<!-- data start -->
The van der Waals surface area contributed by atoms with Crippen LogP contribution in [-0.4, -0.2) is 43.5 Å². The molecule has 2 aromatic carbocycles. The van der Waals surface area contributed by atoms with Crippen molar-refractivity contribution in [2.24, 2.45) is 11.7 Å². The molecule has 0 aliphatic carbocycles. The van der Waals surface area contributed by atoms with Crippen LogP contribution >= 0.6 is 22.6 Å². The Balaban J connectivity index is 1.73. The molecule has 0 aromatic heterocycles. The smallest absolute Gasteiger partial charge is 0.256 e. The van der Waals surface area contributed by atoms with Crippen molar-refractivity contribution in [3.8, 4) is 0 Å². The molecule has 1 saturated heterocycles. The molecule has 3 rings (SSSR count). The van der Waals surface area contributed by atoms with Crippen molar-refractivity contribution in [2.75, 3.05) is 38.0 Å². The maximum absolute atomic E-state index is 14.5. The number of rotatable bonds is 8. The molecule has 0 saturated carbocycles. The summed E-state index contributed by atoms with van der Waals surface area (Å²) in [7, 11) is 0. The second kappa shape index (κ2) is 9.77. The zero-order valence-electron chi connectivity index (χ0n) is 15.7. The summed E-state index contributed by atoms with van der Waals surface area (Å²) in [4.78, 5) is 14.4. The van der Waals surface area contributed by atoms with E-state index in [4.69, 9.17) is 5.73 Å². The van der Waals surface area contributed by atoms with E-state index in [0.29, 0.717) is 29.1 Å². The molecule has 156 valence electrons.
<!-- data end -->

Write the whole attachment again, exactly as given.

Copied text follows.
The van der Waals surface area contributed by atoms with Crippen LogP contribution in [-0.4, -0.2) is 43.5 Å². The molecule has 2 aromatic carbocycles. The van der Waals surface area contributed by atoms with Crippen molar-refractivity contribution in [2.24, 2.45) is 11.7 Å². The molecule has 0 aliphatic carbocycles. The van der Waals surface area contributed by atoms with Crippen LogP contribution >= 0.6 is 22.6 Å². The Balaban J connectivity index is 1.73. The molecule has 0 aromatic heterocycles. The smallest absolute Gasteiger partial charge is 0.256 e. The van der Waals surface area contributed by atoms with Crippen molar-refractivity contribution in [3.8, 4) is 0 Å². The molecule has 1 saturated heterocycles. The molecule has 3 rings (SSSR count). The van der Waals surface area contributed by atoms with Crippen molar-refractivity contribution in [2.75, 3.05) is 38.0 Å². The maximum absolute atomic E-state index is 14.5. The number of rotatable bonds is 8. The molecule has 0 saturated carbocycles. The summed E-state index contributed by atoms with van der Waals surface area (Å²) in [7, 11) is 0. The second kappa shape index (κ2) is 9.77. The zero-order valence-electron chi connectivity index (χ0n) is 15.7. The summed E-state index contributed by atoms with van der Waals surface area (Å²) in [4.78, 5) is 14.4. The van der Waals surface area contributed by atoms with E-state index in [4.69, 9.17) is 5.73 Å². The van der Waals surface area contributed by atoms with E-state index in [0.29, 0.717) is 29.1 Å². The molecule has 156 valence electrons.